Using your hands as well as your brain

Posted: September 22, 2014 in writing life
Tags: , , ,

Over the weekend a friend reminded me of the importance of doing something with your hands.

Living inside your head, spending lots of time reading, writing and thinking, that’s all great. But our bodies and minds are built to want more than that. So aside from getting some exercise, it’s also good to have a crafty hobby, whether it’s cooking, knitting or building a scale model of St Michael’s Mount out of champagne corks.

A butler at St Michael's Mount in Cornwall made this in his spare time - a scale model of the Mount made from champagne corks. How cool is that?

A butler at St Michael’s Mount in Cornwall made this in his spare time – a scale model of the Mount made from champagne corks. How cool is that? And how much booze!

I’ve got so carried away in the enthusiasm of the writing life recently that other things have been neglected. The fact that I want to write is great, but I know full well that my writing time will be more productive if I mix up my routine. So this week I will pick up some old abandoned craft projects, just for a little while each evening, to help refresh my brain.

No cork models of my house though – I don’t drink that much champagne.

What do you do to keep your brain fresh, to avoid wearing your mind thin by spending your whole time inside it? Share your thoughts, maybe you’ll give me some ideas for future projects.

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Comments
  1. everwalker says:

    I make ballgowns for fairy princesses.

    No, really.

  2. Michelle Mueller says:

    That is a really cool model.

    I am having a similar issue: lots of time in my head for writing and research, not so much time doing hands-on things. My whole life my get-out-of-the-house, hands-on activity has been working with horses. It was therapeutic for me. The past two years, however, I haven’t been able to do that due to the demands of school. So these days I often feel very restless. One of the things I have been doing is playing guitar, and that helps. Not a craft project, but it gives me something else to focus on.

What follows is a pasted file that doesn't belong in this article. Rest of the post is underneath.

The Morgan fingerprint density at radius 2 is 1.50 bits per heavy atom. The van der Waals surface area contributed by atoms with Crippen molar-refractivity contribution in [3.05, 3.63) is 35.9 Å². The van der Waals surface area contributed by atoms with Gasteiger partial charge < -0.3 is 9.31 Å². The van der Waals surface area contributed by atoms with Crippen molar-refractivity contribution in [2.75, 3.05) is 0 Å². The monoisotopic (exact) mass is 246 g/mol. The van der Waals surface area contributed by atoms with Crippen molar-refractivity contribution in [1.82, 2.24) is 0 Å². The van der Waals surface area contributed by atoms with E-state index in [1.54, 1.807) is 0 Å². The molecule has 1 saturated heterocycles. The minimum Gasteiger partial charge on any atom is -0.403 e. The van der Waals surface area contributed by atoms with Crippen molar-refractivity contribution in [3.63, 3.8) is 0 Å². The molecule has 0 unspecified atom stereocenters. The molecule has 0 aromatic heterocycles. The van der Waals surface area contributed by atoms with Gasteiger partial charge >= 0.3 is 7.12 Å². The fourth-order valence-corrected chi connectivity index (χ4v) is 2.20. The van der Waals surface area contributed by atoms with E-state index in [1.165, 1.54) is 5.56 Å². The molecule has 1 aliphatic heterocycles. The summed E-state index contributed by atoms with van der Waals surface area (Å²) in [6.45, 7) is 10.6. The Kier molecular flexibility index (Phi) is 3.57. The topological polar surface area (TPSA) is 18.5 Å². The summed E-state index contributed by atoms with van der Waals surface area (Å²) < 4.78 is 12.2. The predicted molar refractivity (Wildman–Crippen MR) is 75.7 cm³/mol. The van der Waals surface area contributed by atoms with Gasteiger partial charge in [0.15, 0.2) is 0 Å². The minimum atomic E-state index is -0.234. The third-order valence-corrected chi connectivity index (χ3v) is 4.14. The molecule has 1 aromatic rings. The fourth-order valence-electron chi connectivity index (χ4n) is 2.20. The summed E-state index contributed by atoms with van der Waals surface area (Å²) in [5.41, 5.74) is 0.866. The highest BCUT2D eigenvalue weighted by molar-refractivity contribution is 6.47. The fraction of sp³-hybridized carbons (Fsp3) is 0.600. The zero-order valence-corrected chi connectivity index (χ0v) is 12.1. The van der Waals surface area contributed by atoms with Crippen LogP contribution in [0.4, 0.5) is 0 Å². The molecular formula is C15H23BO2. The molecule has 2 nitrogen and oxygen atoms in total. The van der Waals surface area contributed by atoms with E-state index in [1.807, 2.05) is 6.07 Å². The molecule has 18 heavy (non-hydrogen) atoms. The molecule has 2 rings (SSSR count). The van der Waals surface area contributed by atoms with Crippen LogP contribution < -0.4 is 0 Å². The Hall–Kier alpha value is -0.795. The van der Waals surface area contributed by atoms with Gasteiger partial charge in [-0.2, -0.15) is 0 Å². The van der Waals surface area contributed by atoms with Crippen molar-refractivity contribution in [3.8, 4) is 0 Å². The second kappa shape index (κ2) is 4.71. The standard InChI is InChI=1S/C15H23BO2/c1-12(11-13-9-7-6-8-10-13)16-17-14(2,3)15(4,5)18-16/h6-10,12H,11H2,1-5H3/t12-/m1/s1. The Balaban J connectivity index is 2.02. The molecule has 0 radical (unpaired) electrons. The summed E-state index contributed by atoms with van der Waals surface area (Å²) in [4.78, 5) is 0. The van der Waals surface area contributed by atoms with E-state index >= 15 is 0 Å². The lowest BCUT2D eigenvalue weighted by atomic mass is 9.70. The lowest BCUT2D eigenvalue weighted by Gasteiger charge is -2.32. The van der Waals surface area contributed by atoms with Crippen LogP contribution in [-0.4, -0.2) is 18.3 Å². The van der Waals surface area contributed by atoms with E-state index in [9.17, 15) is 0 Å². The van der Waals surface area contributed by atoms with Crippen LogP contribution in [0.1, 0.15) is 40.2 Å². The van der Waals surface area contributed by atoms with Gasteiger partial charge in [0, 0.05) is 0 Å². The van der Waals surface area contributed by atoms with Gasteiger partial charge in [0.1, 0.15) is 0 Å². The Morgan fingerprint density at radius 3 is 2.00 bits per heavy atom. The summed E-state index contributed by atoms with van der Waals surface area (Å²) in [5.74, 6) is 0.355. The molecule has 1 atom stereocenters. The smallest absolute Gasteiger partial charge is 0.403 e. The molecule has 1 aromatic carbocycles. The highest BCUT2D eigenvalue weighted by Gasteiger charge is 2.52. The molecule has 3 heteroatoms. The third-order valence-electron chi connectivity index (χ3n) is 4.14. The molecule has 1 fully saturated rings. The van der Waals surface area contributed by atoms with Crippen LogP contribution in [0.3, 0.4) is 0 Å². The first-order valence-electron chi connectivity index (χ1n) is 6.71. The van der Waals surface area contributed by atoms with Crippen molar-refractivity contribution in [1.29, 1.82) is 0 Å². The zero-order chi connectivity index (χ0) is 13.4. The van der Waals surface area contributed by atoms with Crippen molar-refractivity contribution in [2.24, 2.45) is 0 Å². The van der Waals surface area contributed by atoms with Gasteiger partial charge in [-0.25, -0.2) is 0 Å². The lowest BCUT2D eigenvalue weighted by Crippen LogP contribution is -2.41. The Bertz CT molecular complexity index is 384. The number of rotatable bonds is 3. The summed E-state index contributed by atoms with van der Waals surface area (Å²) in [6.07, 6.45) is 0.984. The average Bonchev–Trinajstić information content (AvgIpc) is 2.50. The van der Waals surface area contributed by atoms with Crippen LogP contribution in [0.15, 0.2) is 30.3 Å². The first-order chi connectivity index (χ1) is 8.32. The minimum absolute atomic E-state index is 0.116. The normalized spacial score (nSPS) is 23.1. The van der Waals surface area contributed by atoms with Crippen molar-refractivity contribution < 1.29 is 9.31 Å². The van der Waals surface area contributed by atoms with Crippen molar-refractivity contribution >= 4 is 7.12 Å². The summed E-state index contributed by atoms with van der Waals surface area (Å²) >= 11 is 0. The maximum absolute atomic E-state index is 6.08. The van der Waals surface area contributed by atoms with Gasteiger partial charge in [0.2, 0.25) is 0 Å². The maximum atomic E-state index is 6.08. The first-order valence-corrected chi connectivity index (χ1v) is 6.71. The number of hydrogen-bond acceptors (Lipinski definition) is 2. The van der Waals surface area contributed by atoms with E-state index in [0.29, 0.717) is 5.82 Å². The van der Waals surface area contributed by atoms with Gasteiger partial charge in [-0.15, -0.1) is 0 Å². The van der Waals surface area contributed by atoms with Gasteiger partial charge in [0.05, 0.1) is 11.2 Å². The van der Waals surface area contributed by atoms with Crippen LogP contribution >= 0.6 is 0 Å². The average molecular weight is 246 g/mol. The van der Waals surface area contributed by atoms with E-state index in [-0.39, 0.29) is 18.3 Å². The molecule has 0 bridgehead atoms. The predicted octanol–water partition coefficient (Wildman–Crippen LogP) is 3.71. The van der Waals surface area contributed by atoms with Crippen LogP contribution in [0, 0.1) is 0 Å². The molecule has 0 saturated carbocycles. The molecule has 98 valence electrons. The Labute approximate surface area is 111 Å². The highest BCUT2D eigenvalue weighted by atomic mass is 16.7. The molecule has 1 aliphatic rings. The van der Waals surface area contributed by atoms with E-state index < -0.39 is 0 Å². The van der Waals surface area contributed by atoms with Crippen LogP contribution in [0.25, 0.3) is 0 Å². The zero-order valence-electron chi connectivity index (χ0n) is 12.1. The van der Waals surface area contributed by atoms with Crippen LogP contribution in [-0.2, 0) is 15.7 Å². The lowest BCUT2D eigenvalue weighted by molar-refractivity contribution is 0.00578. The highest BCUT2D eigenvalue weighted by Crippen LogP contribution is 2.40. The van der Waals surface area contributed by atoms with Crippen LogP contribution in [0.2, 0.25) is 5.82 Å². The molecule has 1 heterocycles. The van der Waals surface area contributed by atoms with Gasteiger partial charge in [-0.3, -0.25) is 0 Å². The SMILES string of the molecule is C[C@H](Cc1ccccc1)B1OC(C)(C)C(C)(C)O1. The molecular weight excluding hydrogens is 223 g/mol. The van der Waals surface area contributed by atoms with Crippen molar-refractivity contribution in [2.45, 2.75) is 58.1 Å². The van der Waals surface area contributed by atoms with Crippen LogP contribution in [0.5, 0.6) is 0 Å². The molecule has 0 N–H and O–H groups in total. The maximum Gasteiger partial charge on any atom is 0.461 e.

3. Sounds like you and I had a similar weekend. 🙂 By the way, the model of the mount is EPIC!

    • You also drank far too much red wine and spent most of Saturday hungover? 😉 Suffice to say, the friend who gave me this advice is a bad influence in other ways.

      One of the best things about seeing that model is that it’s kept in the building it represents, so you can then go straight outside and compare the two. It’s impressively accurate.

  4. skudssister says:

    Running. And drinking wine and *not* making models out of the corks…..

  5. Sheila Thomas says:

    Gardening. Part creative, but also offers opportunities for a bit of destruction too, both of which can he helpful at times. Then there are jobs to do there that let the mind rove while the body is busy. Seeing things grow and watching wildlife enjoying the space are also beneficial.

  6. Funny: I was thinking just recently about how I need a new hobby, something I can do instead of either writing or promoting my books. I used to do pen-and-ink illustration, but I peaked too early (and not very good); I keep thinking about perfecting my Photoshop skills, or moving on to animation, but haven’t kicked myself into gear on either yet.

  7. W Lawrence says:

    I go shooting. Thomas Jefferson wrote to his nephew about what sport was the best, and his reply was as follows: “A strong body makes the mind strong. As to the species of exercises, I advise the gun. While this gives moderate exercise to the body, it gives boldness, enterprise and independence to the mind. Games played with the ball, and others of that nature, are too violent for the body and stamp no character on the mind. Let your gun therefore be your constant companion of your walks.” —Thomas Jefferson, letter to Peter Carr, 1785

    Read more at http://www.snopes.com/quotes/jefferson/exercise.asp#mXJS1XWL0AH0SwFJ.99

    • I think that is the single most American thing I have ever read! 😉